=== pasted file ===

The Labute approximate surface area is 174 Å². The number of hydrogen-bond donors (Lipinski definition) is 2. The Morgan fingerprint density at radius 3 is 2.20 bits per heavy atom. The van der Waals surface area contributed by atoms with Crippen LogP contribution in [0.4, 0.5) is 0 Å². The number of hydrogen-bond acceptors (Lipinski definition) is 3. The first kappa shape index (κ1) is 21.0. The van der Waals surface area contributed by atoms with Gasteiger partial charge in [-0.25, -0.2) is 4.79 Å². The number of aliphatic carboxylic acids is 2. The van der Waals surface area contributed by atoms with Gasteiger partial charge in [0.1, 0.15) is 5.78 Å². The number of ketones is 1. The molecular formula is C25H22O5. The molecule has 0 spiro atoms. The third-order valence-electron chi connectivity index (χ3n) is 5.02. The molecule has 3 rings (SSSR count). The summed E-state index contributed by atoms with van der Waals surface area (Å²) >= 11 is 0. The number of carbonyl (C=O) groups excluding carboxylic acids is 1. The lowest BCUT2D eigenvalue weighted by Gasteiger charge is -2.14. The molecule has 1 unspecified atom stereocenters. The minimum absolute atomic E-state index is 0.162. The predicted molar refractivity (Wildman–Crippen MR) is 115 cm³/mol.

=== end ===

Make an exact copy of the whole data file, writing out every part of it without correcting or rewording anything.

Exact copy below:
The Labute approximate surface area is 174 Å². The number of hydrogen-bond donors (Lipinski definition) is 2. The Morgan fingerprint density at radius 3 is 2.20 bits per heavy atom. The van der Waals surface area contributed by atoms with Crippen LogP contribution in [0.4, 0.5) is 0 Å². The number of hydrogen-bond acceptors (Lipinski definition) is 3. The first kappa shape index (κ1) is 21.0. The van der Waals surface area contributed by atoms with Gasteiger partial charge in [-0.25, -0.2) is 4.79 Å². The number of aliphatic carboxylic acids is 2. The van der Waals surface area contributed by atoms with Gasteiger partial charge in [0.1, 0.15) is 5.78 Å². The number of ketones is 1. The molecular formula is C25H22O5. The molecule has 0 spiro atoms. The third-order valence-electron chi connectivity index (χ3n) is 5.02. The molecule has 3 rings (SSSR count). The summed E-state index contributed by atoms with van der Waals surface area (Å²) >= 11 is 0. The number of carbonyl (C=O) groups excluding carboxylic acids is 1. The lowest BCUT2D eigenvalue weighted by Gasteiger charge is -2.14. The molecule has 1 unspecified atom stereocenters. The minimum absolute atomic E-state index is 0.162. The predicted molar refractivity (Wildman–Crippen MR) is 115 cm³/mol.